In our last post (LINK), we talked about the importance of “Being Present!”
I mentioned to Start with Prayer. In the Christian Homeschool, prayer:
- Shows your children in a concrete way that you are starting a special part of your day
- That your lesson time is important
- It’s a concrete way of offering our work to God and reminding our children that “the word of God must be always in our MINDS, on our LIPS, and in our HEARTS” just as we show when we are at Mass.
At Regina Caeli, we also offer all our work to God by writing JMJ or AMDG at the top of all our work! You should remind your children to do this at home too – since it is a constant reminder that our studies, our conversations, and even our struggles and victories are all for His glory. If we start with prayer, then we are inviting God and Our Blessed Mother into all our conversations. You will see that grace will abound in your homeschool if you start with prayer!
Next, plan to start with the subject that takes the most time. Usually this is math. Math is best to do first thing, since it is black & white, and it takes the most time. Your children will have a great sense of accomplishment after completing math! Students at Regina Caeli in 6th -8th grade will typically spend 40 minutes on math, and High school students need 1-1.5 hours of math. When your child is done with math, they should give it to YOU to check, or they should “Check Out” the answer key from you so they can check it themselves. Remember to keep your answer keys handy in your Homeschool Crate so you can always Be Present during lesson time.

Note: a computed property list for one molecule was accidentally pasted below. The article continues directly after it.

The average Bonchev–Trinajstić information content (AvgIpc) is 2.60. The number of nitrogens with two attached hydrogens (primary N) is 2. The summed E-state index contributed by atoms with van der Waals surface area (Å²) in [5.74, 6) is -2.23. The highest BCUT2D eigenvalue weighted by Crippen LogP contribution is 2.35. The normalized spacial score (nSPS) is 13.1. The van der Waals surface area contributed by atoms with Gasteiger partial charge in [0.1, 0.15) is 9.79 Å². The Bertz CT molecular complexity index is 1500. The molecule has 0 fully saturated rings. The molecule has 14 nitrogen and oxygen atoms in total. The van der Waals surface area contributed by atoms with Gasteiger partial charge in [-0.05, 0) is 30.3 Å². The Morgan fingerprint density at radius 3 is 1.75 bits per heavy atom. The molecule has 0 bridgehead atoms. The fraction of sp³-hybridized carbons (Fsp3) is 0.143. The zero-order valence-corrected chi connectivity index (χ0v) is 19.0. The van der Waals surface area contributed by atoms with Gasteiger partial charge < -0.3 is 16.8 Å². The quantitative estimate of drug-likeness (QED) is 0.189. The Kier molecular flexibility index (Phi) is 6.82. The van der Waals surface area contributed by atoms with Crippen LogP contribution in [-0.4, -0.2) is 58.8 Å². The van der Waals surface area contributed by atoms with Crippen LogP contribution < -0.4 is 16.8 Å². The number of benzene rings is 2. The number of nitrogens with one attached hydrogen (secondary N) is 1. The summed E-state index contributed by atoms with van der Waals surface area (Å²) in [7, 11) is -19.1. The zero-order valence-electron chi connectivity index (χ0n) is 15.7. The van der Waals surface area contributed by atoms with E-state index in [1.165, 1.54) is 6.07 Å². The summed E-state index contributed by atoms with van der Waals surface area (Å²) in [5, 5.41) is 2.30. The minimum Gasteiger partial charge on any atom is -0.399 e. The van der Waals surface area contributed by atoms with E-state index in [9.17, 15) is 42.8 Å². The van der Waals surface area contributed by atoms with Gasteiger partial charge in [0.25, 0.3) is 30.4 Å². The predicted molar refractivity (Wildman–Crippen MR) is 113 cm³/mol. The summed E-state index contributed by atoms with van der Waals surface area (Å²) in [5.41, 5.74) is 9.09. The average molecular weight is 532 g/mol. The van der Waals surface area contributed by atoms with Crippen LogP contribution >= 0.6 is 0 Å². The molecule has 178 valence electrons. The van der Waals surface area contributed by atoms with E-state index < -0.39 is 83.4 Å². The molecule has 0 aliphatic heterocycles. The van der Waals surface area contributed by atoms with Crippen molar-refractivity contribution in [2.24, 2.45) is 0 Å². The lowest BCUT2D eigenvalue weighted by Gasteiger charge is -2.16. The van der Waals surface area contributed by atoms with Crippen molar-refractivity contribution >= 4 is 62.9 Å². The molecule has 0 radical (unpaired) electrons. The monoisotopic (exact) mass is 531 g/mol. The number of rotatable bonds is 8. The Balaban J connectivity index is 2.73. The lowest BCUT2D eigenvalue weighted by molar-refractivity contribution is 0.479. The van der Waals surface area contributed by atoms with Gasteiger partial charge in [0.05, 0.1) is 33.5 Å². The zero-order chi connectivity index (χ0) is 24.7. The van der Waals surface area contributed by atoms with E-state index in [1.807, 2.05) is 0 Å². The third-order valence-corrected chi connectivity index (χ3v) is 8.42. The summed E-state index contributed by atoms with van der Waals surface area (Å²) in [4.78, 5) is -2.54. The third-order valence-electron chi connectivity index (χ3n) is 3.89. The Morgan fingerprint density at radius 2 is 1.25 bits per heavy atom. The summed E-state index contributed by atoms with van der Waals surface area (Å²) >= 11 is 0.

Breaks! We all need breaks to keep our focus. Let your children have breaks, but use a timer. This provides a neutral indicator when break time is over. I make break time during homeschool time different from regular play time by requiring my children to wear shoes outside. This is just an outward reminder to them that this is a “school day” and this break is temporary. Find what works for you!
A Word on Boys… Sometimes homeschool parents think that organization and following a schedule are only realistic for girls. Boys may push back more when you try to work on these skills, but that only means you need to expect more of them. If we want our boys to grow to be hard-working, manly young men, who do not shirk duty or run away from discomfort, then we need to expect more of them. This begins with expecting them to start their lessons on time, and to work hard. Be sure to have consequences if they don’t follow through (true for girls too!).
Great chores for boys, even young boys, include mowing the lawn, washing the cars, loading the firewood pile, or fixing the fence. Boys need to experience this hard work, which “speaks their language”. Laborious work is good for the mind, and it has clear physical consequences when it is not done well, as well as positive effects when done properly. Observing this cause and effect will benefit a young man in many ways during his life.
Following a schedule will help your child grow in self-discipline and the virtue of fortitude, blessing your homeschool journey into the future!
For more Homeschool tips, follow the Regina Caeli™ Blog!